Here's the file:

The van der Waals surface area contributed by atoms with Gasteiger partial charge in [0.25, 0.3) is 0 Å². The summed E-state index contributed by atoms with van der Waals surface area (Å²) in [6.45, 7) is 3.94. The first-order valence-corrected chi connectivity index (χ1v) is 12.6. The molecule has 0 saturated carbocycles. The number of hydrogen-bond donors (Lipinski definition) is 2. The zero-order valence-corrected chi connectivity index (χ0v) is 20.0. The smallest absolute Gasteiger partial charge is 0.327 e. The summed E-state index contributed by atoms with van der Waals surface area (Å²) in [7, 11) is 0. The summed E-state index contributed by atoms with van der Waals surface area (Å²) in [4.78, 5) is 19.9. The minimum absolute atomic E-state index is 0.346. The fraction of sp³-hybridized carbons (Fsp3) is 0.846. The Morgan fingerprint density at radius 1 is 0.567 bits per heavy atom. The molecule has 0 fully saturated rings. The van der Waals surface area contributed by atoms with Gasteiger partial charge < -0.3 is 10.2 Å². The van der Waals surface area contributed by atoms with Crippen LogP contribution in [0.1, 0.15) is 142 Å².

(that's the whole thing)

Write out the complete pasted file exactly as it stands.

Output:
The van der Waals surface area contributed by atoms with Gasteiger partial charge in [0.25, 0.3) is 0 Å². The summed E-state index contributed by atoms with van der Waals surface area (Å²) in [6.45, 7) is 3.94. The first-order valence-corrected chi connectivity index (χ1v) is 12.6. The molecule has 0 saturated carbocycles. The number of hydrogen-bond donors (Lipinski definition) is 2. The zero-order valence-corrected chi connectivity index (χ0v) is 20.0. The smallest absolute Gasteiger partial charge is 0.327 e. The summed E-state index contributed by atoms with van der Waals surface area (Å²) in [7, 11) is 0. The summed E-state index contributed by atoms with van der Waals surface area (Å²) in [4.78, 5) is 19.9. The minimum absolute atomic E-state index is 0.346. The fraction of sp³-hybridized carbons (Fsp3) is 0.846. The Morgan fingerprint density at radius 1 is 0.567 bits per heavy atom. The molecule has 0 fully saturated rings. The van der Waals surface area contributed by atoms with Gasteiger partial charge < -0.3 is 10.2 Å². The van der Waals surface area contributed by atoms with Crippen LogP contribution in [0.1, 0.15) is 142 Å².